• General liability insurance: This type of liability covers a range of risks that all businesses face. If for any reason a patron files a lawsuit against your business for injury or wrongdoing, this coverage can provide financial protection. For example, if you work at your client's home, and you or one of your employees accidently damages expensive personal property, you may be held liable and sued for damages. General liability will shield you from these expenses.
  • Product liability insurance: This coverage provides protection to companies that sell or manufacture products. Whether this type of insurance is appropriate for your catering business will likely depend upon the nature of the services you provide. Talk with an agent to learn more.
  • Liquor liability insurance: If you serve alcohol at weddings and other functions as a part of your services, this important coverage can provide financial protection in the event that a guest is injured as a result of intoxication.
  • Workers compensation insurance: Burns, falls and other work-related injuries are not uncommon in the catering industry. Workers compensation is required by law for any company that has employees, although the specific requirements vary by state. Workers comp provides medical coverage for employees who are injured or become ill as a result of the work they perform.
  • Unemployment insurance: This coverage is included as part of your state taxes. Once you establish and register your catering business with your state’s workforce agency and begin paying taxes, your business will be covered.
  • Disability insurance: This coverage is required by law only if your catering business is located in California, Hawaii, New Jersey, New York, Rhode Island or Puerto Rico. Otherwise, it is optional.
  • Medical insurance: Most catering companies employ fewer than 50 people and are therefore exempt from the requirement to provide health insurance for their employees. If you employ more than 50 people, the Affordable Healthcare Act may eventually require you to subsidize their health insurance. A Trusted Choice member agent can help you find insurance providers that offer affordable rates through group insurance for small business plans.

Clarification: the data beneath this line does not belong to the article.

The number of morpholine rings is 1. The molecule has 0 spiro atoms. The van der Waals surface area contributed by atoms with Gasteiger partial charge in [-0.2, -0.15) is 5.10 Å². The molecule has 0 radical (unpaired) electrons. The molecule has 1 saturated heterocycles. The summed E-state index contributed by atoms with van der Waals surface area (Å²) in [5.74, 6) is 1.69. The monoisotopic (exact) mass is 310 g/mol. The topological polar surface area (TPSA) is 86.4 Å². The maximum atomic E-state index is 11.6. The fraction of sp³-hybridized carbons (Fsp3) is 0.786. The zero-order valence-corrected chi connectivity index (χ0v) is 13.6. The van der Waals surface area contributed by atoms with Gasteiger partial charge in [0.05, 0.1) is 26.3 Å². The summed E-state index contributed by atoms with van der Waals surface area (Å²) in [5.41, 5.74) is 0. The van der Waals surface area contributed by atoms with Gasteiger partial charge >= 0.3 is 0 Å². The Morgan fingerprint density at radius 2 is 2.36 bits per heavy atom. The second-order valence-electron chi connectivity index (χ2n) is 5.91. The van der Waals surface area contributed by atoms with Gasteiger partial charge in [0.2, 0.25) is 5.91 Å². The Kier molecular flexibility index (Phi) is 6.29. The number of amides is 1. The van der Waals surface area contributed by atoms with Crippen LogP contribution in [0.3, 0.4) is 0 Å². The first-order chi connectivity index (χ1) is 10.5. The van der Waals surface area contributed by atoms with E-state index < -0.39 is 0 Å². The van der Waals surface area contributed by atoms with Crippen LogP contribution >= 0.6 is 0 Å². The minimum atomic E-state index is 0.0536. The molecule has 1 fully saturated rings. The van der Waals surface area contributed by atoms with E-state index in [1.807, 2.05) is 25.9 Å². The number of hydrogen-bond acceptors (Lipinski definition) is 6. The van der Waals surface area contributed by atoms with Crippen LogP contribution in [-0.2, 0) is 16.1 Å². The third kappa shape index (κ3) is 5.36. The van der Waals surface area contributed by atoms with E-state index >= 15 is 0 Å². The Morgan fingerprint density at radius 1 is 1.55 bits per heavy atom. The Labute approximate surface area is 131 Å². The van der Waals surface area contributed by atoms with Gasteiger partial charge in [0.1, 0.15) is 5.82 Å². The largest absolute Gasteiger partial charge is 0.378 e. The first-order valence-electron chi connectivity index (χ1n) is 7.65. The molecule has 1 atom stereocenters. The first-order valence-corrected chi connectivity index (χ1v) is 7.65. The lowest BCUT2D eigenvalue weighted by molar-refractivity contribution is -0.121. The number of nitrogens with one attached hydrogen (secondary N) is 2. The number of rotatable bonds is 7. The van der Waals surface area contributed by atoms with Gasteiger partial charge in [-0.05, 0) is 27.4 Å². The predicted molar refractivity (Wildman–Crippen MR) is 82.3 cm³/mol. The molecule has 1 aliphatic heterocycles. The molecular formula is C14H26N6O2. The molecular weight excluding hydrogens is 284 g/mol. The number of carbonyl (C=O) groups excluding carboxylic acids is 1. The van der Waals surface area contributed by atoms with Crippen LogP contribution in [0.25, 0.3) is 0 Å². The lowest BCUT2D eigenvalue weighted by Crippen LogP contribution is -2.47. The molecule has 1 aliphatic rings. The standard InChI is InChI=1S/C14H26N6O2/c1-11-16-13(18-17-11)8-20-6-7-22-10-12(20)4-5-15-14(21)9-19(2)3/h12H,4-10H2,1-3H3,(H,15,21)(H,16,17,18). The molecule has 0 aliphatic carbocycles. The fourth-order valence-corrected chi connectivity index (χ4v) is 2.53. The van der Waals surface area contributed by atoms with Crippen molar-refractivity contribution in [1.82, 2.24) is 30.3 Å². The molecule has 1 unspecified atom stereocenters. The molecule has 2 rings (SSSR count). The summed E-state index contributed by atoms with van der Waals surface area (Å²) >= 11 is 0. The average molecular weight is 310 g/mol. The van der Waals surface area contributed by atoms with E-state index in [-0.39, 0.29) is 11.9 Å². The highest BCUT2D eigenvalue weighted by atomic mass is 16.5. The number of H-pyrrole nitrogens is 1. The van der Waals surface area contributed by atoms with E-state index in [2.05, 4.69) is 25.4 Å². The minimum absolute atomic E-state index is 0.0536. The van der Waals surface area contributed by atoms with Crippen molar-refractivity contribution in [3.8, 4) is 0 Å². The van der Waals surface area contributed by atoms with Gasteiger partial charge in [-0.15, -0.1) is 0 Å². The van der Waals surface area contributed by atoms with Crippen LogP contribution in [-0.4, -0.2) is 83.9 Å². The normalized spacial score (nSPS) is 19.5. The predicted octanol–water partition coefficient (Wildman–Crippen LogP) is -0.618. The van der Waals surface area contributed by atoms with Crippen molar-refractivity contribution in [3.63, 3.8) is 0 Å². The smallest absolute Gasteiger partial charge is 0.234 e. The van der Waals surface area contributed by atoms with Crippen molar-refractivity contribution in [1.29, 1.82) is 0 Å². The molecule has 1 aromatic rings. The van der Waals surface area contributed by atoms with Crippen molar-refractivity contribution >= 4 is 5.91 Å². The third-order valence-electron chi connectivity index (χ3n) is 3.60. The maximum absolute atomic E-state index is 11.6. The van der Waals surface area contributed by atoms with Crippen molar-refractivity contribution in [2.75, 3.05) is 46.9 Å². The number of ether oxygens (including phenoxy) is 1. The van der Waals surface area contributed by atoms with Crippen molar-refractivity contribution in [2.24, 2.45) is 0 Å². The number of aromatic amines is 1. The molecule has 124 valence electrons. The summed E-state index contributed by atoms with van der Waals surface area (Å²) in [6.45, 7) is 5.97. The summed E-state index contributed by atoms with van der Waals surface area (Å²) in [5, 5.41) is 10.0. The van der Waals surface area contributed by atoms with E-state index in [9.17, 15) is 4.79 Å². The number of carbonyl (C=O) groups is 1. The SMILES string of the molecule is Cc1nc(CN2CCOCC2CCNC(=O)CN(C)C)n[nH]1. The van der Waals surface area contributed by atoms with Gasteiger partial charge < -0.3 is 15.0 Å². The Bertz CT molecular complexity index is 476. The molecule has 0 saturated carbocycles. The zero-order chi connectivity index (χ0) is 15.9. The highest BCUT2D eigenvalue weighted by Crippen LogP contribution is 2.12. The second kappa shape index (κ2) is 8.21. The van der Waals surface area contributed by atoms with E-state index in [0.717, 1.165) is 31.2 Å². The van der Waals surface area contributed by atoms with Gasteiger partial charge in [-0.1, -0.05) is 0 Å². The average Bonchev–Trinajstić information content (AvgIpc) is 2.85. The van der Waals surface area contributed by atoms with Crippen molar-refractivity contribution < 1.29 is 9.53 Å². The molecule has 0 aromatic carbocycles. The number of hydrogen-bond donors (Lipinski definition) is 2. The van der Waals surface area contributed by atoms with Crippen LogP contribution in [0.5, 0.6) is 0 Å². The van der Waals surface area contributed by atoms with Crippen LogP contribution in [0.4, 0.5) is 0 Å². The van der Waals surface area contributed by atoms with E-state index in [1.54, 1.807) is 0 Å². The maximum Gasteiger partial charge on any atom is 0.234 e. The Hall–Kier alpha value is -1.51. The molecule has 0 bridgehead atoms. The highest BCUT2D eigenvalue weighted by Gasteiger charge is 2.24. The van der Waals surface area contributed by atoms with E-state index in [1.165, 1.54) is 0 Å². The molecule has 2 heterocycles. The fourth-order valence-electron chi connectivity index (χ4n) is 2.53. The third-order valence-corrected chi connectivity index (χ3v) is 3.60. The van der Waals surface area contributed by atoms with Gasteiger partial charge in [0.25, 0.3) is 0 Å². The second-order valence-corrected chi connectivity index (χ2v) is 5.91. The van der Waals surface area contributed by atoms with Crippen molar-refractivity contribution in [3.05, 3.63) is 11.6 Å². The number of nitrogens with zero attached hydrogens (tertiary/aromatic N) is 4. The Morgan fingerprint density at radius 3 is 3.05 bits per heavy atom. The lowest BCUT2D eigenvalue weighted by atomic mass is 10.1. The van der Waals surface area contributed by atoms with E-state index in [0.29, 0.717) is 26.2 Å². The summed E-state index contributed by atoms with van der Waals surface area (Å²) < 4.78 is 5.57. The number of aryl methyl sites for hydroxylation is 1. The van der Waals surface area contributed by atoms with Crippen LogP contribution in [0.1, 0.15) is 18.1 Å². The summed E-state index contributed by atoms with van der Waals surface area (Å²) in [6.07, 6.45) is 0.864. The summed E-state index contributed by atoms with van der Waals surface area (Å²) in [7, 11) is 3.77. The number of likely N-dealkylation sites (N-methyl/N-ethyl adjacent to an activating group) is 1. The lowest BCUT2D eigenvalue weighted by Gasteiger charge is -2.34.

• Commercial vehicle insurance: Your catering business likely uses a delivery van or has a fleet of company owned vehicles. You will need to insure them with a commercial vehicle insurance policy that meets your state’s minimum liability coverage requirements.
  • Hired or non-owned vehicle insurance: If your employees use their own vehicles in the course of doing the job, you are responsible for covering any liability expenses they incur while transporting goods or materials to and from job sites. This insurance will provide that coverage.

Find the Right Catering Insurance for You

For help finding the right catering insurance policy for your unique business, turn to a qualified insurance agent. You have several options when it comes to agents. You can choose to work with a big-brand insurance company, which will employ a "captive agent." Captive agents work only with a single company and sell the products that a single company provides. This can make your insurance search a little tedious, as you may have to work with up to 3 captive agents to get a good sampling of the coverage rates for your business before you buy.

On the other hand, you can choose to work with an independent agent. Independent agents work without ties to any particular insurance company, and can collect several quotes for you to compare before you buy. Consider your needs and your time when shopping for catering insurance so you get the coverage you need at a price you can afford.

Now, who's ready to get their insurance problems solved?